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18 Dec 2023

Holiday season brings gold for some, with myrrh changes to holiday entitlement and pay (but could leave some employers incensed)


As holiday season is upon us, so are changes to holiday entitlement and pay, a notoriously tricky area for employers. In the post-Brexit landscape, EU supremacy over UK law ends at the end of 2023 which has resulted in the government making a number of reforms. In this alert we set out the key points for employers.

Holiday pay

The government has decided to retain the existing "pots of leave" i.e. the statutory entitlement to a total of 5.6 weeks' paid leave which is made up of 4 weeks' leave under EU law and 1.6 weeks' additional leave under the Working Time Regulations 1998. 

The government has codified the existing case law on what should be paid (essentially what constitutes "normal remuneration") during periods of leave. Those rules apply to the 4 weeks' EU leave for regular workers and the full 5.6 weeks' leave entitlement for irregular hours or part-year workers. (As an aside it's worth noting that the wording of the regulations also raises issues about who may be defined as an "irregular hours" worker.)

The items to be included in holiday pay are:

  • payments, including commission payments, which are intrinsically linked to the performance of tasks which a worker is obliged to carry out under the terms of their contract;
  • payments for professional or personal status relating to length of service, seniority or professional qualifications;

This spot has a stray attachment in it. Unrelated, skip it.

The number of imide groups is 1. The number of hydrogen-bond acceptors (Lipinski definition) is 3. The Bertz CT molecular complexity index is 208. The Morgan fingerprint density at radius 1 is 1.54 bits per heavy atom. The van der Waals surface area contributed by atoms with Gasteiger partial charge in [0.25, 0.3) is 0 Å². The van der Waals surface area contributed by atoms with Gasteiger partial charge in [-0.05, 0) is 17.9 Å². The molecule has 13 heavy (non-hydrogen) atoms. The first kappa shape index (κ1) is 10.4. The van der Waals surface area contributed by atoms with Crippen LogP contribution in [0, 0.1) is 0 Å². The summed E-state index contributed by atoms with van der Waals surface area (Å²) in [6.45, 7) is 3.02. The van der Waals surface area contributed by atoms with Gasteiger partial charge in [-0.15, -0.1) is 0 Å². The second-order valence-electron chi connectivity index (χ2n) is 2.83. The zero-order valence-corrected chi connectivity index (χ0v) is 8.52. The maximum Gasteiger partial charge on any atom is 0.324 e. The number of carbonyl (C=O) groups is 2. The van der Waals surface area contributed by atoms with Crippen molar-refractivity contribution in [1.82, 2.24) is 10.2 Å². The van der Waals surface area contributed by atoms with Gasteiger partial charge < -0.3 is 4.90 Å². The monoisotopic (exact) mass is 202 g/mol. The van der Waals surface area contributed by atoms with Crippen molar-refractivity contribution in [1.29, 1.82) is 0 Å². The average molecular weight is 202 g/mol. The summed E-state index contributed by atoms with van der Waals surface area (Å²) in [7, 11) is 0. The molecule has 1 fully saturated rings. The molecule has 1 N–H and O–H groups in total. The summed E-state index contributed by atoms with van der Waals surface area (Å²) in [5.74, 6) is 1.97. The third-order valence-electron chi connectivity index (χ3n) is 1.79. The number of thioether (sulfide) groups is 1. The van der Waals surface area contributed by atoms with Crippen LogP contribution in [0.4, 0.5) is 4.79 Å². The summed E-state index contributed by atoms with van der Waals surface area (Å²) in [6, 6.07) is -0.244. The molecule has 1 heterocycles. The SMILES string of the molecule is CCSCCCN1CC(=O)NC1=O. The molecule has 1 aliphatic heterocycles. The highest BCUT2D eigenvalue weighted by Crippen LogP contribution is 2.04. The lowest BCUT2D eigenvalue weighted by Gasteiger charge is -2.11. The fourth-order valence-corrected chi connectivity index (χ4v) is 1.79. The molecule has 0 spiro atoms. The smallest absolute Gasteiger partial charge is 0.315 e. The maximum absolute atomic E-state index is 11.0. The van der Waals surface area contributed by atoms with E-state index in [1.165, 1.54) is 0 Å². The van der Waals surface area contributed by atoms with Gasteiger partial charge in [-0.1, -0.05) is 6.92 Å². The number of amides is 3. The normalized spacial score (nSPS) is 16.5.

• ·other payments, such as overtime payments, which have been regularly paid to a worker in the 52 weeks preceding the calculation date.

While annual performance bonuses are not explicitly included in the regulations (and have been a topic of contention under existing case law), they are likely to be within scope when calculating holiday pay. This will result in an added expense for employers who need to include this element within holiday pay. We advise employers to take this into account for their bonus seasons as this change applies from 1 Jan 2024.

Carrying forward annual leave

The government is also codifying a number of principles on holiday carry-over that are currently set out in case law, and these will apply from 1 Jan 2024. The new regulations confirm that workers can carry over to the next holiday year all 5.6 weeks' holiday, if they couldn’t take it in their leave year because of statutory family-related leave. If they were on sick leave and unable to take the holiday, they can carry forward their 4 weeks' leave and this must be taken within 18 months of the leave year in which the entitlement arose.

Workers can also carry forward their untaken 4 weeks' leave (the EU based leave) if their employer is at fault because in any leave year, the employer fails to:

  • recognise a worker’s right to paid annual leave;
  • give the worker a reasonable opportunity to take the leave to which they are entitled; or
  • inform the worker that any leave not taken by the end of the leave year, which cannot be carried forward, will be lost.

They can only carry their leave  forward until the end of the first full year in which the employer was no longer at fault.

Rolled-up holiday pay